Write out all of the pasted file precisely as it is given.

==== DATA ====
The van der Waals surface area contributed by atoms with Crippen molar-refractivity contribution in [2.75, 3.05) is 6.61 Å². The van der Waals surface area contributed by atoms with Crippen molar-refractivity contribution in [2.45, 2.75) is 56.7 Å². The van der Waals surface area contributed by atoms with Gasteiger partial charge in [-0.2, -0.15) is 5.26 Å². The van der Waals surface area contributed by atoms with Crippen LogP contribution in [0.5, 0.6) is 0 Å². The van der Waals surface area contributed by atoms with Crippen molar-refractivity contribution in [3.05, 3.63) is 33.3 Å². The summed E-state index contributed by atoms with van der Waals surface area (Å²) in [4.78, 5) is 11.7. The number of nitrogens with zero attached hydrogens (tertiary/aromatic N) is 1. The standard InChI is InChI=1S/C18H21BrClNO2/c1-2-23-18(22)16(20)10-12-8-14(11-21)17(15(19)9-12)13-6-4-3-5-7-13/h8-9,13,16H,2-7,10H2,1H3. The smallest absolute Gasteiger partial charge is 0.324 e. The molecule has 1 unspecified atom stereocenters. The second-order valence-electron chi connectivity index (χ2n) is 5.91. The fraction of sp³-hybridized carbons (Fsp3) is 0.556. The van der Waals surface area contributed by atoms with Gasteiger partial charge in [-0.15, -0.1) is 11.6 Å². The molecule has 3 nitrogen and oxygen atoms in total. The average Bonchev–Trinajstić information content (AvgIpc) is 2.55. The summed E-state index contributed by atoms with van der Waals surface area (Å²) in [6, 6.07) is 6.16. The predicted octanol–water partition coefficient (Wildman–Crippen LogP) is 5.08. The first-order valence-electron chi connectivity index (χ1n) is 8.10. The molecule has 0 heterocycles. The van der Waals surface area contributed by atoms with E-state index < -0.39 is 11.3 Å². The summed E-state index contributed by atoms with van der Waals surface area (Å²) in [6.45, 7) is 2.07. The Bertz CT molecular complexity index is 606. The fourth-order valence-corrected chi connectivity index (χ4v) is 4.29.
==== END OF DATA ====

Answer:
The van der Waals surface area contributed by atoms with Crippen molar-refractivity contribution in [2.75, 3.05) is 6.61 Å². The van der Waals surface area contributed by atoms with Crippen molar-refractivity contribution in [2.45, 2.75) is 56.7 Å². The van der Waals surface area contributed by atoms with Gasteiger partial charge in [-0.2, -0.15) is 5.26 Å². The van der Waals surface area contributed by atoms with Crippen LogP contribution in [0.5, 0.6) is 0 Å². The van der Waals surface area contributed by atoms with Crippen molar-refractivity contribution in [3.05, 3.63) is 33.3 Å². The summed E-state index contributed by atoms with van der Waals surface area (Å²) in [4.78, 5) is 11.7. The number of nitrogens with zero attached hydrogens (tertiary/aromatic N) is 1. The standard InChI is InChI=1S/C18H21BrClNO2/c1-2-23-18(22)16(20)10-12-8-14(11-21)17(15(19)9-12)13-6-4-3-5-7-13/h8-9,13,16H,2-7,10H2,1H3. The smallest absolute Gasteiger partial charge is 0.324 e. The molecule has 1 unspecified atom stereocenters. The second-order valence-electron chi connectivity index (χ2n) is 5.91. The fraction of sp³-hybridized carbons (Fsp3) is 0.556. The van der Waals surface area contributed by atoms with Gasteiger partial charge in [-0.15, -0.1) is 11.6 Å². The molecule has 3 nitrogen and oxygen atoms in total. The average Bonchev–Trinajstić information content (AvgIpc) is 2.55. The summed E-state index contributed by atoms with van der Waals surface area (Å²) in [6, 6.07) is 6.16. The predicted octanol–water partition coefficient (Wildman–Crippen LogP) is 5.08. The first-order valence-electron chi connectivity index (χ1n) is 8.10. The molecule has 0 heterocycles. The van der Waals surface area contributed by atoms with E-state index < -0.39 is 11.3 Å². The summed E-state index contributed by atoms with van der Waals surface area (Å²) in [6.45, 7) is 2.07. The Bertz CT molecular complexity index is 606. The fourth-order valence-corrected chi connectivity index (χ4v) is 4.29.